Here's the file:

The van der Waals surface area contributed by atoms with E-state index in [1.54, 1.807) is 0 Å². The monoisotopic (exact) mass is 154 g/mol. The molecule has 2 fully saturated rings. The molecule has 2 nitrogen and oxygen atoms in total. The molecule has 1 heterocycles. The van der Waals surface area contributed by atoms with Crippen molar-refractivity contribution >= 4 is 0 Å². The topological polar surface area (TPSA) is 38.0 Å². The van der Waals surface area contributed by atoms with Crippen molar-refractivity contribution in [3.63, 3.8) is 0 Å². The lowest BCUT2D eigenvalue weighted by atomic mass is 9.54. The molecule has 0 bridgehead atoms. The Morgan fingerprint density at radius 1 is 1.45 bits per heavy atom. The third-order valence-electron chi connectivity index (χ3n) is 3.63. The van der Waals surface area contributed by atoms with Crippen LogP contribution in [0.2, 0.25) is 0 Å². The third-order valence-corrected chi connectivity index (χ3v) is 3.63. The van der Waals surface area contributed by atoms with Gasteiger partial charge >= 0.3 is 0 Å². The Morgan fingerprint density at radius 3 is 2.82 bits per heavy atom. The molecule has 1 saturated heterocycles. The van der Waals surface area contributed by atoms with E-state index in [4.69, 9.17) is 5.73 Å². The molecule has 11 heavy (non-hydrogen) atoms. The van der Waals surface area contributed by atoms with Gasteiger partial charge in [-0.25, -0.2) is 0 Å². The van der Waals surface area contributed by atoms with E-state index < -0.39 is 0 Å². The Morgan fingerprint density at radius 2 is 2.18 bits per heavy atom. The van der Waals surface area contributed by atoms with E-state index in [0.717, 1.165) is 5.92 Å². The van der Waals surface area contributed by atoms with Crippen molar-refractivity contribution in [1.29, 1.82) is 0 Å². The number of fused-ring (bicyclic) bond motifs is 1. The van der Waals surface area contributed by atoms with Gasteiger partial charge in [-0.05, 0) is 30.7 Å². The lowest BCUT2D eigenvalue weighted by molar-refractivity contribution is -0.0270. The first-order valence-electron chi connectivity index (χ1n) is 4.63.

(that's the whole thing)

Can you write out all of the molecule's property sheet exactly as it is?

The van der Waals surface area contributed by atoms with E-state index in [1.54, 1.807) is 0 Å². The monoisotopic (exact) mass is 154 g/mol. The molecule has 2 fully saturated rings. The molecule has 2 nitrogen and oxygen atoms in total. The molecule has 1 heterocycles. The van der Waals surface area contributed by atoms with Crippen molar-refractivity contribution >= 4 is 0 Å². The topological polar surface area (TPSA) is 38.0 Å². The van der Waals surface area contributed by atoms with Crippen molar-refractivity contribution in [3.63, 3.8) is 0 Å². The lowest BCUT2D eigenvalue weighted by atomic mass is 9.54. The molecule has 0 bridgehead atoms. The Morgan fingerprint density at radius 1 is 1.45 bits per heavy atom. The third-order valence-electron chi connectivity index (χ3n) is 3.63. The van der Waals surface area contributed by atoms with Crippen LogP contribution in [0.2, 0.25) is 0 Å². The third-order valence-corrected chi connectivity index (χ3v) is 3.63. The van der Waals surface area contributed by atoms with Gasteiger partial charge >= 0.3 is 0 Å². The Morgan fingerprint density at radius 3 is 2.82 bits per heavy atom. The molecule has 1 saturated heterocycles. The van der Waals surface area contributed by atoms with E-state index in [4.69, 9.17) is 5.73 Å². The molecule has 11 heavy (non-hydrogen) atoms. The van der Waals surface area contributed by atoms with Gasteiger partial charge in [-0.25, -0.2) is 0 Å². The van der Waals surface area contributed by atoms with E-state index < -0.39 is 0 Å². The Morgan fingerprint density at radius 2 is 2.18 bits per heavy atom. The van der Waals surface area contributed by atoms with E-state index in [0.717, 1.165) is 5.92 Å². The van der Waals surface area contributed by atoms with Crippen molar-refractivity contribution in [1.29, 1.82) is 0 Å². The number of fused-ring (bicyclic) bond motifs is 1. The van der Waals surface area contributed by atoms with Gasteiger partial charge in [-0.05, 0) is 30.7 Å². The lowest BCUT2D eigenvalue weighted by molar-refractivity contribution is -0.0270. The first-order valence-electron chi connectivity index (χ1n) is 4.63.